They say the new technology could offer a lower power and more secure way to send information between wearable electronic devices.
They presented their findings late last month at the 37th Annual International Conference of the IEEE Engineering in Medicine and Biology Society in Milan, Italy.
Patrick Mercier, a professor in the Department of Electrical and Computer Engineering at UC San Diego who led the study, said his team was looking to save energy when personal electronics such as smart watches, fitness trackers and health monitors communicate.
“All of these devices will need to communicate information with each other. Currently, these devices transmit information using Bluetooth radios, which use a lot of power to communicate,” he said.
“We’re trying to find new ways to communicate information around the human body that use much less power.”
He said that Bluetooth technology uses electromagnetic radiation to transmit data, however these radio signals do not easily pass through the human body and therefore require a power boost to help overcome this signal obstruction, or “path loss.”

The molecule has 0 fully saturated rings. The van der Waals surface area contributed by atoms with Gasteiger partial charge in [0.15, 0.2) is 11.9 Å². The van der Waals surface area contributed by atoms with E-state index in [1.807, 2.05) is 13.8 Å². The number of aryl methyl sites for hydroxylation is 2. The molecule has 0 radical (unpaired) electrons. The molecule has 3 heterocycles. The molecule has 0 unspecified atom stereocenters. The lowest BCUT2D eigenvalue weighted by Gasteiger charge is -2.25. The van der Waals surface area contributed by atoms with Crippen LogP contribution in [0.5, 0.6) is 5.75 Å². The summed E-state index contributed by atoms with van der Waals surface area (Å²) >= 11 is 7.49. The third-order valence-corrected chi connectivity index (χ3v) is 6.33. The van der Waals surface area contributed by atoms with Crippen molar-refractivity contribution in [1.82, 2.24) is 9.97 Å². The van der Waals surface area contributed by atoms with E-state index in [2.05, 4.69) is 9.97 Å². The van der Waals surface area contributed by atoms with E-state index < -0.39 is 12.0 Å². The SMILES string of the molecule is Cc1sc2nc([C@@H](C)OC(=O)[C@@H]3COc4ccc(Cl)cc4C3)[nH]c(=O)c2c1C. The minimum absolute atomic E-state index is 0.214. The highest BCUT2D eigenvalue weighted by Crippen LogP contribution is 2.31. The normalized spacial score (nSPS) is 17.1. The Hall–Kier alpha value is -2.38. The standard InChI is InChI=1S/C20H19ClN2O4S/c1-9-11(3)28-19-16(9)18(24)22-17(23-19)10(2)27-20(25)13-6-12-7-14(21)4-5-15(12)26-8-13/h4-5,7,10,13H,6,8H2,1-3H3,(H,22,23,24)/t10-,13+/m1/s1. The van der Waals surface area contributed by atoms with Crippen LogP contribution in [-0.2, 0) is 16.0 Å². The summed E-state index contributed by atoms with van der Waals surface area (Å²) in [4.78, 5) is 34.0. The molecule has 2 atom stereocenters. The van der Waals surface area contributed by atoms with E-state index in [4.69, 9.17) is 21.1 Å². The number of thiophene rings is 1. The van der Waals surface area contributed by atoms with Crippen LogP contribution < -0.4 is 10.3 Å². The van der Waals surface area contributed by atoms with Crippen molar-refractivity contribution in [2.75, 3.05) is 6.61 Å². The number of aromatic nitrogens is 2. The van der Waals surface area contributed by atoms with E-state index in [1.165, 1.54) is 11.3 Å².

While the team’s work was still a proof-of-concept demonstration, the technique, called magnetic field human body communication, uses the body as a vehicle to deliver magnetic energy between electronic devices.
“This technique, to our knowledge, achieves the lowest path losses out of any wireless human body communication system that’s been demonstrated so far. This technique will allow us to build much lower power wearable devices,” said Mercier.
Bill Condie is a science journalist based in Adelaide, Australia.
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